What does season, simmer and sauté mean?

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What does season, simmer and saute mean?

Ever read a recipe, got all excited by the picture, but then had no idea what the actual method meant? Over time you build up knowledge of what the words mean, but at the beginning some recipes sound like they’re written in a different language. If you want the knowledge but are happy to skip the mistakes, and don’t know what season, sauté and simmer mean, then read on.

 

What does season mean?

Why it’s called seasoning I don’t know, but basically to season your food means to add salt and pepper. A complicated word for a simple concept, hey?

Why is it important?

Seasoning is important because it takes your food from just being ok, to being good, or awesome. In general, many foods are bland (like vegetables) but with a bit of salt and pepper they taste better.

A classic example is a can of tomatoes. By themselves they are very boring, but add a bit of salt and pepper and they taste better. Of course adding basil and garlic makes it taste better again, but without the salt the dish is just squashed garlicky tomatoes and not a beautifully tasty pasta sauce.

Over seasoning is a problem, especially with salt. Too much salt is not good for us and it makes our food inedible. Like everything, moderation is the key here.

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Season just means to add salt and pepper.

 

What does sauté mean?

Sauté is not an ingredient but rather a cooking technique. Sautéing really just means to fry your food in a pan on the stove, but it’s a French word (and doesn’t sauté sound so much sexier than frying?).

It’s about high heat and quick cooking, much like stir-frying is. And often there’s not too much oil needed.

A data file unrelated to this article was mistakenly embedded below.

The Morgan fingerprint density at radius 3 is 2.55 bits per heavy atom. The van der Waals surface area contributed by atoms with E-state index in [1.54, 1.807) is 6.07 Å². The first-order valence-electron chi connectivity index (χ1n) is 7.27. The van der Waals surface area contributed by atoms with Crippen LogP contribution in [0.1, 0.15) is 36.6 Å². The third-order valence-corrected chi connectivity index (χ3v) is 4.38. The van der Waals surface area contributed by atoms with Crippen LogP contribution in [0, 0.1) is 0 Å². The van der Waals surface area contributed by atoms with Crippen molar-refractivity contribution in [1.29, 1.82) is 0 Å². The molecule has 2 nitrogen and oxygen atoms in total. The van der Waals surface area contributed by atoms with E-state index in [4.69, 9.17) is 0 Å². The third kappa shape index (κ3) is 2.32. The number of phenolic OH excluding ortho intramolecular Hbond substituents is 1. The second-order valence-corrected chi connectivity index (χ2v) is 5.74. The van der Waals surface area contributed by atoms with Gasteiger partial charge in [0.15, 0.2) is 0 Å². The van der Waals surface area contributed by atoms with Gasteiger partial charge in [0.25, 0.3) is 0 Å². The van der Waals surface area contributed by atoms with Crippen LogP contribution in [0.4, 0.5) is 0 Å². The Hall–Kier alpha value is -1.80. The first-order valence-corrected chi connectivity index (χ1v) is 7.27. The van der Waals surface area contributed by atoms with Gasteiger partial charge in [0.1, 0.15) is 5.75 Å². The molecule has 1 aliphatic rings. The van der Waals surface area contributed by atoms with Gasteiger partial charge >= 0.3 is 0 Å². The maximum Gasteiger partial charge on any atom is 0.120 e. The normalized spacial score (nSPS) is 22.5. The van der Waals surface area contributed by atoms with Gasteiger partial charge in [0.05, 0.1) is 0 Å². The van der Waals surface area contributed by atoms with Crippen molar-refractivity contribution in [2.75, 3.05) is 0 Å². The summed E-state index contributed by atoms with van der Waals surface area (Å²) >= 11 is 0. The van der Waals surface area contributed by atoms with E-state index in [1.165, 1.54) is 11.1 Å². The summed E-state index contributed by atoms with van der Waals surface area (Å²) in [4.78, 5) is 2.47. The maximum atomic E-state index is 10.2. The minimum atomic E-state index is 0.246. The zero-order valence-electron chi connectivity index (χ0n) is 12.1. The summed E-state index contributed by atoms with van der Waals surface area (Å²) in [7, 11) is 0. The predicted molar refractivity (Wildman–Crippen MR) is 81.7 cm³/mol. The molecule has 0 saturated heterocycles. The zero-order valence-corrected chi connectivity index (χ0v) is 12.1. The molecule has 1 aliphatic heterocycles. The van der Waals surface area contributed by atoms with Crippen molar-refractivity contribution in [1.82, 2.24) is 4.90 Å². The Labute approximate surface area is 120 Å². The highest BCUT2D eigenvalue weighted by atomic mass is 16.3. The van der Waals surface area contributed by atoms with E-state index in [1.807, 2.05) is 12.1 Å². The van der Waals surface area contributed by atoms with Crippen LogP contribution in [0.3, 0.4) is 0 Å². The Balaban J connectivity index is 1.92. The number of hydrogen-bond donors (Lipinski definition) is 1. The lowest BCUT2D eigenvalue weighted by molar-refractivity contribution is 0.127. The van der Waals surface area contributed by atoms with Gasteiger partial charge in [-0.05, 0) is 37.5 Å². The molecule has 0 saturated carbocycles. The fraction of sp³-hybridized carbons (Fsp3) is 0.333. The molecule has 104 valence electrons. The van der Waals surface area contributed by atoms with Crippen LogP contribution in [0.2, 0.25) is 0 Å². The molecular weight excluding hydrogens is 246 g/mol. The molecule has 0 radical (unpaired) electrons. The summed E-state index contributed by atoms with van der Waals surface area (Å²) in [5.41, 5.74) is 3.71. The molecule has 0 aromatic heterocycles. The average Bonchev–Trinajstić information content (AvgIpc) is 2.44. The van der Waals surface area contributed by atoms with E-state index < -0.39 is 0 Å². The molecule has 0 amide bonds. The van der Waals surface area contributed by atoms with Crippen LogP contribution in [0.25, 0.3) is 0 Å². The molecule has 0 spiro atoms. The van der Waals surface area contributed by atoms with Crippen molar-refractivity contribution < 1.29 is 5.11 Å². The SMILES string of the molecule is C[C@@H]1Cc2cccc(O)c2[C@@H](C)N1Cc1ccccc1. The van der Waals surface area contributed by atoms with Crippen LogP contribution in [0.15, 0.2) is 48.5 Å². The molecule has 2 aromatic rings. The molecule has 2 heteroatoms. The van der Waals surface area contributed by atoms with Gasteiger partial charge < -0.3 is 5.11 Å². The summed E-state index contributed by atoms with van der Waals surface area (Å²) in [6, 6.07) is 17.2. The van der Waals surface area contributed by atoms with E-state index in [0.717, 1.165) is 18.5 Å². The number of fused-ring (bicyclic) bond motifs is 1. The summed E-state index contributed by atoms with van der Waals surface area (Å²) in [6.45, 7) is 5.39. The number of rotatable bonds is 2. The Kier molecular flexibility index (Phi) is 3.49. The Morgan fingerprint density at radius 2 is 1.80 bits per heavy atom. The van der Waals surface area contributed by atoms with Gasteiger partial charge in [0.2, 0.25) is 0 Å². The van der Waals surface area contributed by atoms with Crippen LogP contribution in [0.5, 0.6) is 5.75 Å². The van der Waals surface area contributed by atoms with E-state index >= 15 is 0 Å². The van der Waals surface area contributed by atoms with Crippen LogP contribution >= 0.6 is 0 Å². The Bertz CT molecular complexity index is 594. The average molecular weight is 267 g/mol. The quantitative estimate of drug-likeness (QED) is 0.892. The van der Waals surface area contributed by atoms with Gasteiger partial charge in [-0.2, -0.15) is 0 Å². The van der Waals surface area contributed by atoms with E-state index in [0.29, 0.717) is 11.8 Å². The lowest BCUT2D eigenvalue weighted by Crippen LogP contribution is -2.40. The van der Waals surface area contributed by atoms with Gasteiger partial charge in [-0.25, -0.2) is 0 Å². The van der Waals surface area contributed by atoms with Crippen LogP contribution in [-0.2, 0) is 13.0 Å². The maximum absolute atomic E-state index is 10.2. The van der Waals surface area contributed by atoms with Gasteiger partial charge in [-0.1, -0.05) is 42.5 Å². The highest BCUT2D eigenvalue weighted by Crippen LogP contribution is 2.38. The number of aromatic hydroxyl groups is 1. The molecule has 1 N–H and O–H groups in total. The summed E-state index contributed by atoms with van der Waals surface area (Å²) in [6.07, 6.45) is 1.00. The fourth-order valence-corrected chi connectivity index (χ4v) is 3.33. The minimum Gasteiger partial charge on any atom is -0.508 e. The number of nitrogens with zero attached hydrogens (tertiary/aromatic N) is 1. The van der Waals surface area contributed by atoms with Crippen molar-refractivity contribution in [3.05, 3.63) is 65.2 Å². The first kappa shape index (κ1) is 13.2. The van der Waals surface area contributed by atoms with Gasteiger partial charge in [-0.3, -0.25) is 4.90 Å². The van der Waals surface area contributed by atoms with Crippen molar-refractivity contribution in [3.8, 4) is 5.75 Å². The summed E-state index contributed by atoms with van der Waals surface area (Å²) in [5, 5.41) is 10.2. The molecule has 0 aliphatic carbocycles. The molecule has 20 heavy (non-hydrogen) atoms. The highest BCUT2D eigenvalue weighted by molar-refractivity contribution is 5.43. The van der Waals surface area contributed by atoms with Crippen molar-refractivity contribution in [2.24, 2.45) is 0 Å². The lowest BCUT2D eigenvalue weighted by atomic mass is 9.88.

Why is it important?

Sautéing is an important technique to learn because it makes up one of the most important fundamentals of cooking. Being able to fry food in a pan on the stove will help you to cook heaps of meals, like steaks, stir-fries, eggs and many others (like this sundried tomato chicken recipe I tried the other night – yum!).

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Saute means frying in a pan on the stove at a high heat.

 

What does simmer mean?

Simmering is also a cooking technique. But this time it’s slow, low heat cooking. Often simmering refers to boiling something – for instance where you boil water but drop it to a simmer. It’s often used at the end of meals to finish them off, especially recipes like soups, sauces and curries.

Why is it important?

As I wrote about in my post on the commonest mistake beginners make, finishing cooking on a low heat can make the difference between a good dish and a bad one.

Take the use of cream as an example. If you add cream to a curry that’s cooking at high heat the cream will split. This means you get little white blobs in your dish rather than having a smooth sauce. Simmering the dish then adding the cream means you don’t run the risk of split cream and you end up with a beautiful curry or soup (and one that looks way more appetising).

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Simmer a curry or casserole on a low heat until its done.

 

So the next time you see a recipe that tells you to season, simmer or sauté you won’t have to skip it. You can now launch into cooking the recipe fully aware of what you need to do. Hopefully it means you’ll become a better chef, and cooking will get easier.

 

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